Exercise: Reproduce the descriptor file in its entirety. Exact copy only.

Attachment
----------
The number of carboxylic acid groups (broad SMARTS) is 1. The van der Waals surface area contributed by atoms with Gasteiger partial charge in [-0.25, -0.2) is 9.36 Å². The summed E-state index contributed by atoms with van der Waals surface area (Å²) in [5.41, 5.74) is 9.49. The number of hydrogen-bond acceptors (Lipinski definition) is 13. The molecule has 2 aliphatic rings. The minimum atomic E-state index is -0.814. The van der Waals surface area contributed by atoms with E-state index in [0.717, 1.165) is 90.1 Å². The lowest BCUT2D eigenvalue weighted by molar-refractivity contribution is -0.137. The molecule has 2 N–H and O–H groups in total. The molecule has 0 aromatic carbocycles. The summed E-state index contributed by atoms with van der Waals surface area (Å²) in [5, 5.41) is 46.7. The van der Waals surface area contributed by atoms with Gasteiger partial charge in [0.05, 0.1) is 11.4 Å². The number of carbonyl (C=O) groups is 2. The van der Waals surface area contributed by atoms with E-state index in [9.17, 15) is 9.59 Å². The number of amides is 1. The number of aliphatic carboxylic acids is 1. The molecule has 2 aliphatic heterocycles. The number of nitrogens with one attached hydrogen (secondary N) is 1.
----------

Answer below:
The number of carboxylic acid groups (broad SMARTS) is 1. The van der Waals surface area contributed by atoms with Gasteiger partial charge in [-0.25, -0.2) is 9.36 Å². The summed E-state index contributed by atoms with van der Waals surface area (Å²) in [5.41, 5.74) is 9.49. The number of hydrogen-bond acceptors (Lipinski definition) is 13. The molecule has 2 aliphatic rings. The minimum atomic E-state index is -0.814. The van der Waals surface area contributed by atoms with E-state index in [0.717, 1.165) is 90.1 Å². The lowest BCUT2D eigenvalue weighted by molar-refractivity contribution is -0.137. The molecule has 2 N–H and O–H groups in total. The molecule has 0 aromatic carbocycles. The summed E-state index contributed by atoms with van der Waals surface area (Å²) in [5, 5.41) is 46.7. The van der Waals surface area contributed by atoms with Gasteiger partial charge in [0.05, 0.1) is 11.4 Å². The number of carbonyl (C=O) groups is 2. The van der Waals surface area contributed by atoms with E-state index in [9.17, 15) is 9.59 Å². The number of amides is 1. The number of aliphatic carboxylic acids is 1. The molecule has 2 aliphatic heterocycles. The number of nitrogens with one attached hydrogen (secondary N) is 1.